Cooked fish.

After settling in, the agenda for the week began with visits to a vocational high school and an engineering university. Hands on experience was emphasized in the curricula of both. Students at both places welcomed visitors and the chance to show off equipment and very clean lab space. One of the entities supported by Pro Aid Africa is the local fashion institute. A vocational school which teaches pattern making and clothing construction, it had both males and females as students. The TCE visitors each got measured for garments. Right down the street was the fabric seller’s; several of the students from the institute accompanied the TCE group in order to assist in selection of traditional African fabrics.

Naydia, Savannah, and Meredith hold up their new clothes.

Savannah Davidson, Naydia Futrell-Peoples, and Meredith King show off their new clothes.

The next day, the physical portion of the service project began in earnest, with construction of a block wall at the vocational school. Students at the school pitched in, so many people were involved. Concrete was mixed on the ground and transported in a large metal pot, carried on the head of the transporter. The afternoon’s activity was a bead-stringing class, using beads the colors of the Ghanaian flag: yellow, black, and red.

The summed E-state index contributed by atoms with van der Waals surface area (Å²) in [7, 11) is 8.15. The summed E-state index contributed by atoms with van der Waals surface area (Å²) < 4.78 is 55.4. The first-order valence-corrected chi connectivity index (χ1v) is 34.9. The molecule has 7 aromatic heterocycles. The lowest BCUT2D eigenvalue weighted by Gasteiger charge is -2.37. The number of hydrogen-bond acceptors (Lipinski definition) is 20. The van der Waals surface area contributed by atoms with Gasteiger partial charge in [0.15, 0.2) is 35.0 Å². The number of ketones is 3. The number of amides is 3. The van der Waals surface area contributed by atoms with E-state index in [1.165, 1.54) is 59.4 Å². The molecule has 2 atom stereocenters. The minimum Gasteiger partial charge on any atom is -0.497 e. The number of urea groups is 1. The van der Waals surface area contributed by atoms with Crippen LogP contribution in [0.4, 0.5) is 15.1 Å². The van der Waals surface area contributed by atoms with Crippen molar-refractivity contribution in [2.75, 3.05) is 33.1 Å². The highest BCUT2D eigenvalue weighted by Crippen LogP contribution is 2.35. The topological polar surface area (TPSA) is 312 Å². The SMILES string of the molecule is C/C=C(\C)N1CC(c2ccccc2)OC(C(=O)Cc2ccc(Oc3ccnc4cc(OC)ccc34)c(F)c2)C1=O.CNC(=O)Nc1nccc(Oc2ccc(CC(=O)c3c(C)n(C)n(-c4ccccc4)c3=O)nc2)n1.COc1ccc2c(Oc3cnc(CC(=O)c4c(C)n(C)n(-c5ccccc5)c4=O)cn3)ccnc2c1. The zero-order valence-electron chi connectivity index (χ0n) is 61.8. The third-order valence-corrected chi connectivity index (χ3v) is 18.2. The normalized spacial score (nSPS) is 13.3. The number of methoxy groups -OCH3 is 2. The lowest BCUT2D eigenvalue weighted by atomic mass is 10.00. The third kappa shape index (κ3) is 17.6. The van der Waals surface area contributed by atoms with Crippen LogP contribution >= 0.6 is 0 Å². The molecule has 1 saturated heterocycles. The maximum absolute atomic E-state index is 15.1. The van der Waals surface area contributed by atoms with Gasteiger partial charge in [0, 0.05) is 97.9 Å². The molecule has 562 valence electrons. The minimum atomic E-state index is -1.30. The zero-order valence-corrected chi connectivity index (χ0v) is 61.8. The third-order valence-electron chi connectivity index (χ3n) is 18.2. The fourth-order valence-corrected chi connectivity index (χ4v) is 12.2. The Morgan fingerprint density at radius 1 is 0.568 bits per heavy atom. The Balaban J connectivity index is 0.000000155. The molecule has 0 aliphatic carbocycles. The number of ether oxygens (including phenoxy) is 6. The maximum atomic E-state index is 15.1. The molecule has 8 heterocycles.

The service project continued the following day at a different location. A different vocational school in a somewhat more rural location was under construction. The area around the school building needed some clearing, and initial steps had been taken to install a walkway. Inside the shell of a cinder block building under roof were the future classrooms. This is where the concrete was mixed. Outside, about 100 yards away was a large pile of gravel. The gravel was needed at the concrete mixing site, necessitating its transport there, again, in large metal pots. Everyone took turns trying to balance the pots upon their heads. TCE visitors worked alongside villagers to mix and transport the concrete. The work was physical, labor-intensive, and repetitive, but resulted in the start of the new walkway for the school. Later in the afternoon, the group took a walk around the bustling city of Cape Coast on the way back to the fashion institute, this time for a calabash workshop. The art of calabash uses a bottle gourd plant, Lagenaria siceraria, also known as New Guinea Bean or Tasmania Bean. The vine is grown for its fruit, but when harvested in a mature state may be dried for use as a utensil or in crafts, such as bowls or ladles.